Last week marked the end of Bottoms’s first 100 days, a symbolic milestone when a first-term incumbent is expected to set the tone for their time in office—and present a clear vision of his or her plans while in power. But since taking office on January 2, Bottoms has been relatively quiet as she outlines the structure of that vision. She kicked off blight-eradication initiatives and programs connecting youths with start-ups and incarcerated fathers with jobs, hinting a focus on social justice. The city’s purchase of the 4.5-mile rail segment that will become the Atlanta Beltine’s Southside Trail was a major achievement. But the latter was a deal long in the works at City Hall. And right now, Bottoms is where no elected official wants to be: a posterchild for the importance of creating a secure password after cyberhackers paralyzed the city’s IT system on March 22, forcing police officers to write reports using pens and paper and hamstringing the collection of water bills.
At the same time, many of the recent high-profile stories about City Hall have focused on controversies from the Reed administration, such as his staffer’s alleged violations of the Open Records Act, Reed’s business-class tickets to South Africa for an economic development trip, or the ongoing probe of City Hall corruption that has resulted in three guilty pleas and saw the indictment of Mitzi Bickers, a longtime political operative accused of accepting bribes to help vendors land contracts. (Bickers is pleading not guilty.)
In response to those stories, Bottoms is attempting to repair City Hall’s reputation. During the April 10 press conference, Bottoms thanked employees for their ethics and patience during the scandal, an ugly episode in the city’s history from which Atlanta would emerge stronger, she said. Its second purpose was the announcement—also almost overshadowed by the hubbub surrounding the mass resignations—that the city this summer would unveil “Atlanta’s Open Checkbook,” an online website that gives journalists and City Hall gadflies information they’ve craved for years: complete data on the city’s finances, including employee salaries, department expenditures, and contracts. The tool—unfortunately named in light of the City Hall corruption scandal—mirrors similar systems used in Dallas, Austin, and Boston that use “transparency to combat the perception of government waste and abuse,” said Richard Cox, the city’s chief operating officer.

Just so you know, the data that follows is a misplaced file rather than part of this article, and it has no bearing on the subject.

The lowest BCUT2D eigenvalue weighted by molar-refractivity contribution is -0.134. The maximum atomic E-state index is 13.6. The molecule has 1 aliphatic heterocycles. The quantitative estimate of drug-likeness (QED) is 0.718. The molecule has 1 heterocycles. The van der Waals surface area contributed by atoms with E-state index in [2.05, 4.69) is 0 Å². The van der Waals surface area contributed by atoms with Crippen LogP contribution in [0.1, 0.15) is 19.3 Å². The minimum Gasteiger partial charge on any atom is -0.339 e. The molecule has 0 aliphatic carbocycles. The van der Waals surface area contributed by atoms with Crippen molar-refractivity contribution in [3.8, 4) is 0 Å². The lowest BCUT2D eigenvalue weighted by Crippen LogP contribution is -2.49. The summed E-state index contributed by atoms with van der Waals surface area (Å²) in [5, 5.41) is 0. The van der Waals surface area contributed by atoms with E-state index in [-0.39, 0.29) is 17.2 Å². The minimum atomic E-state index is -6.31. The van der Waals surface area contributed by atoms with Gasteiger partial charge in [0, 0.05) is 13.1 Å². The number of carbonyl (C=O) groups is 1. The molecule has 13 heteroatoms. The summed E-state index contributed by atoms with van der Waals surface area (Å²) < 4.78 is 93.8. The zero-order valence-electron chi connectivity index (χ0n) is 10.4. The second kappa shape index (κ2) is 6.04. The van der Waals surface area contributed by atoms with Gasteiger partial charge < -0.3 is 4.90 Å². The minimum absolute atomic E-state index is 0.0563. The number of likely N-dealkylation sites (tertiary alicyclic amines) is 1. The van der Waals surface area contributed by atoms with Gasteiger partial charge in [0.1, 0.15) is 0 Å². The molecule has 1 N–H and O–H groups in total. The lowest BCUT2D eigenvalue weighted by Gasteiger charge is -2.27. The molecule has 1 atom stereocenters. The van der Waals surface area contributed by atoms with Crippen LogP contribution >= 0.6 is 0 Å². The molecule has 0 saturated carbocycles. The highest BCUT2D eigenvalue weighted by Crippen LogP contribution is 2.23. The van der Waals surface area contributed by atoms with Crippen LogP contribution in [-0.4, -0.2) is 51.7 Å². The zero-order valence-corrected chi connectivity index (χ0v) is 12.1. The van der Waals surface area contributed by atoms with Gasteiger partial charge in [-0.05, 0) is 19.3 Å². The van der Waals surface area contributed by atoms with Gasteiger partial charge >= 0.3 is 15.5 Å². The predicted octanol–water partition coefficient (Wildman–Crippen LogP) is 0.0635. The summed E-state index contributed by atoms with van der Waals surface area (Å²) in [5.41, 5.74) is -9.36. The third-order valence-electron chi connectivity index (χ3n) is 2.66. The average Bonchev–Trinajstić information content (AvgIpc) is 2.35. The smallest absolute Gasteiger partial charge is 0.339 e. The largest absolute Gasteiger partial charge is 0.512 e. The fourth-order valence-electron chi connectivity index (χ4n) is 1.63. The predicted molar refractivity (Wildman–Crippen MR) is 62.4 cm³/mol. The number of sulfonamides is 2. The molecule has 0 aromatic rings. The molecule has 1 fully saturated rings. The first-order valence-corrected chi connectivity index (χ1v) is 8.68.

It’s not a novel idea. Last year, then-Atlanta City Councilwoman Mary Norwood and her colleague Felicia Moore (now the city council president) proposed the idea of putting “checkbook-level” spending online—a move opposed by Reed. In May 2017, the Atlanta City Council—including Bottoms—approved asking vendors to submit qualifications to create a website called “Transparent Atlanta” that would display city finances. But the initiative foundered, according to Moore, after the administration did not support the measure.
Bottoms calls all of this a “reboot for the city.” How much of a reboot it will really be depends on who in her cabinet will stay or go, and how the episode plays out amongst the team that remains. In addition, the city has yet to hear a clear strategy outlining specific projects she wants to launch and see through to completion. But to Moore, the glimpse inside City Hall’s pocketbook is something Atlanta needs. “This is a good kick,” she says. “A good start.”